Want to read this blog from the beginning? Start from the first post!
At 6:51 PM my plane pulled into Philadelphia. After a long, 20-hour period of travel, I had finally made it home.
My sister and mom, unexpectedly, were waiting at the gate for me! However, I was so totally dead-tired that I didn’t even realize it.
A quick phone call cleared this up, however, and soon I was reunited with my family!
Finally, my dad drove us home, where I unpacked my suitcase to show my family my souvenirs:
So now, after 6 weeks, I’m back home. It feels a little strange. Germany was like a break from reality. Now that I’m home, I need to
And now that I’m home, I’ve had the chance to reflect. Specifically on two points that YFU told us:
1. You will get reverse culture shock.
Yeah. Six weeks is not a long time. A lot of kids experience “reverse culture shock,” where suddenly their home country is the strange one and their foreign exchange country is normal. I was only in Germany for six weeks. It didn’t happen to me.
2. Your foreign exchange experience will change you. You will change. You will come home a completely different person.
It’s the truth. I don’t feel much different. I don’t feel any more mature, or responsible, or capable, or aware. I just feel like… myself. Should I have changed? Should I suddenly be a better, greater, more magnanimous person? Well, it is what it is, and I am what I am. Whatever that happens to be.
However, I did learn a few things when I went to Germany. One of them being….
I tried my best not to think of my exchange as a vacation, but in many ways it felt like one. I didn’t have much time to really live in Germany, make friends, integrate myself into the culture. Six weeks is way too short to truly get to experience German life! Perhaps that’s why I haven’t changed. But going for a semester or year definitely takes guts, that’s for sure.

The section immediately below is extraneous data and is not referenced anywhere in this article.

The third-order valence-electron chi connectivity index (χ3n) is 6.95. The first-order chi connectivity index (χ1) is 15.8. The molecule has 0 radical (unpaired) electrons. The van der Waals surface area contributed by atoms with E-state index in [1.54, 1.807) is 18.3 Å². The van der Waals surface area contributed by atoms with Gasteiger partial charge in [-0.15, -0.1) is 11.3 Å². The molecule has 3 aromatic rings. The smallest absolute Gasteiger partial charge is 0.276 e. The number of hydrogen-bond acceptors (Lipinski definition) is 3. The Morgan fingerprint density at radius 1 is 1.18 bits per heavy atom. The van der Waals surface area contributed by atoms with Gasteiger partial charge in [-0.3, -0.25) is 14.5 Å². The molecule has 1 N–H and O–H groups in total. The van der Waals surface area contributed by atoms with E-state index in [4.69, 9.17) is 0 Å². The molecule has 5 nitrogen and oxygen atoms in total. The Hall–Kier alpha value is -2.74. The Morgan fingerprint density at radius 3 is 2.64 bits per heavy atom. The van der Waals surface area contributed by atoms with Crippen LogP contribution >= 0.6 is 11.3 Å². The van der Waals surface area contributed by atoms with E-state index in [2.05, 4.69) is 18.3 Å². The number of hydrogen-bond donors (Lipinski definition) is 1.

One thing that I really loved was how many different people I met– from different places, different backgrounds, different views. But every time I met someone new, it always looked like this:
Everything seems normal when you see it every day. Hills of vineyards that I found fascinating my host family did not. It really put things in perspective for me. The Philadelphia suburbs might seem boring to me, but someone else may find it amazing. Then again, maybe not.
I never thought I would go abroad. It seemed like a distant dream, one that other people achieved– not me. I’m too average. An average kid in a sub-average school in an average suburb. Germany was a complete surprise (especially for me, who applied for Japan) and even after I was accepted, I couldn’t believe I was going. But it happened. I went abroad. Maybe the biggest thing I realized in Germany is that people are free to do whatever they want– it just takes a little drive, a little work, and a lot of luck.
So I’m finally home. Settled. Germany was an incredible, amazing experience that I wouldn’t give up for the world– but my Germany journey is over. Life goes on, however– now I’m preparing to go to college in the fall. I’ve determined that I’m studying abroad at any cost. I’m going to bust my butt studying biology in the hopes of traveling and getting into med school. For now, I’m back in America, but even here, there’s more to come!
Thus ends the trip of a Viet girl in Germany. As this is the end, I have to thank everyone who’s ever read, liked, or commented on this blog. I started this blog for myself– but ended up writing it for the dozens of people who kept up with it. (At least, I think dozens, based on the pageview counter.) To be able to inform and entertain people with my misadventures in Deutschland– it really means a lot to me. Writing this blog was really fun, but you are the ones who made it truly worth it! I’m really grateful!
Thank you, everyone! I hope you enjoyed this blog as much as I did!